Category Archives: Economy

Older people are still living in poverty and with growing inequality in later life

Our first blog post of the week looks at the findings from Age UK’s latest Chief Economist report. It focuses on the key economic aspects in the lives of many older people in the UK: inequality and poverty, and benefit take-up. 

Almost 60 years ago, Peter Townsend studied the lives of older people in East London and wrote:

The object of national assistance is largely to make up income, on test of means, to a subsistence level… A general definition of need is incorporated in its scale rates, and these are applied to individual circumstances, with certain discretionary disregards and allowances. The sums are intended to cover food, fuel and light, clothing, and household sundries, beside rent, and sometimes, after investigation, small additions are made for laundry, domestic help, or special diet. This definition of ‘subsistence’, on such evidence as exists, appears to be completely unrealistic.

You would be forgiven if, after reading Age UK’s latest Chief Economist Report, you concluded that not much has changed over all those years. Because, though the material aspects of the lives of older people in the country, whether in East London or East Belfast, have undeniably improved since then – thanks in a great part to the way initially ploughed by Eleanor Rathbone MP and the Old People’s Welfare Committee, Age UK’s predecessor, the current state of poverty among older people still looks dismal and grim as much as what it was like in Bethnal Green in yesteryear. Continue reading

Age UK’s Economic Tracker: many in their early 50s fear losing their home

Last week Age UK launched the second edition of its Economic Tracker . This addition includes the result of the first wave of a survey we have developed to track older peoples’ views on the economy and their financial situation.

It received quite a lot of coverage in the media, particularly because of the startling statistic the nearly a quarter of people in their early 50s were worried about losing their home as a result of falling behind with mortgage repayments. Like other age groups many older people are suffering a fall in income in the current period of austerity and this is having an impact on their well-being.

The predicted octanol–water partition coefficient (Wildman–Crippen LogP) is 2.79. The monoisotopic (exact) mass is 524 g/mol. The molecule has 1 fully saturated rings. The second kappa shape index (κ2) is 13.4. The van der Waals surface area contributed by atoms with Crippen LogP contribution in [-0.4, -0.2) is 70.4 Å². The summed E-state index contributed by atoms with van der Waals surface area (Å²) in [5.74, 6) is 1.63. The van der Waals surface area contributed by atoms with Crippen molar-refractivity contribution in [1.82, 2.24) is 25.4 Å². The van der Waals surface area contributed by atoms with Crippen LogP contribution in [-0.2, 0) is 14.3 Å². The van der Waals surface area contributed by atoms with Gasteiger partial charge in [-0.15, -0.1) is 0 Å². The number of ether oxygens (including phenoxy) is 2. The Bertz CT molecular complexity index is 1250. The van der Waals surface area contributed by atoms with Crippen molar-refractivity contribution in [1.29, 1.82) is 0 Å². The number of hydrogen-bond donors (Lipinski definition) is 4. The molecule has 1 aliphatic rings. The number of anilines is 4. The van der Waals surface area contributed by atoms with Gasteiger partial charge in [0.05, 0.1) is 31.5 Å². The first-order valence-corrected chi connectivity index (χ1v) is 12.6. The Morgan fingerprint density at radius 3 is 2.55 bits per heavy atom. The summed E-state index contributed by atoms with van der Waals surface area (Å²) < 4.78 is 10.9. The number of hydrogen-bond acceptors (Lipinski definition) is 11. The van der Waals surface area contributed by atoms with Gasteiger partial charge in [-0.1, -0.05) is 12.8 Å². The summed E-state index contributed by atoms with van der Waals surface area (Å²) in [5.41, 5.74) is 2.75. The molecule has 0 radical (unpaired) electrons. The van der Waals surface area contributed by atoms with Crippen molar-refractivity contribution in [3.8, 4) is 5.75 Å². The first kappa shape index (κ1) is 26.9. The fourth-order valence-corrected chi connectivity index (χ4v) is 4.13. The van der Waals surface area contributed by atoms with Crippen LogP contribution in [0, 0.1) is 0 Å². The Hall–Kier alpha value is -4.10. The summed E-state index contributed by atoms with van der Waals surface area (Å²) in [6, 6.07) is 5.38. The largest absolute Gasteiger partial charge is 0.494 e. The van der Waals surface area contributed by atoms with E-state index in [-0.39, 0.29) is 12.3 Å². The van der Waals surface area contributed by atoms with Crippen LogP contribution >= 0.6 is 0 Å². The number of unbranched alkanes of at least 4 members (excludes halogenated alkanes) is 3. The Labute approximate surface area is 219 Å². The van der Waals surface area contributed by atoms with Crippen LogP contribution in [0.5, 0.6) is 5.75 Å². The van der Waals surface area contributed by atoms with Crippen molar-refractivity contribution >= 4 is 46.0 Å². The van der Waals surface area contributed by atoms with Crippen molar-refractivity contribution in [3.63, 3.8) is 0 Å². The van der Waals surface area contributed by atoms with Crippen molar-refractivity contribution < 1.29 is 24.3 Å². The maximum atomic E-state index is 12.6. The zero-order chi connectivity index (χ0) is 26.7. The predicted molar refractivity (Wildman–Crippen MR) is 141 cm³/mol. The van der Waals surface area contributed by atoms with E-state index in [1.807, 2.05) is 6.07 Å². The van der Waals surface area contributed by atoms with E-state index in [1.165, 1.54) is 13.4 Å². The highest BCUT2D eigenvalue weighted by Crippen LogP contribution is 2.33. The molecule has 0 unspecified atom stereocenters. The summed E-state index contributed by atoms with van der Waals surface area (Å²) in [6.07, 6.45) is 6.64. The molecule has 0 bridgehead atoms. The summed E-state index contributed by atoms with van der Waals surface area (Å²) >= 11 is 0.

• Over three million people aged 50+ are very worried about the cost of living. This is in the context of rapidly increasing prices for some essential items, especially utilities, which we know have a significant impact on older people’s finances.
  • Only thirty-eight per cent of 50+ say the future looks good for them
  • 35% feel worse off financially compared to last year (see chart below)Pensioner income

Since our first edition, the UK economy and economic policy have given us food for thought. There are concerns, disappointments, and one or two silver linings. As our polling data suggests the economic situation is particularly worrying for many of those approaching retirement, tomorrow’s pensioners, who find it more difficult to find a job following redundancy. Our analysis has found that older workers are more likely to be made redundant when compared to those aged between 24 – 49. This translates into higher proportions of older unemployed workers being out of work for longer. Forty-seven per cent of unemployed people aged 50 – 64 have been out of work for 12 months or more compared to thirty-seven per cent of people aged between 25 and 49. The situation of older people is not as bad as those between 16 – 24, but it is important to highlight that all ages are struggling in these tough economic times.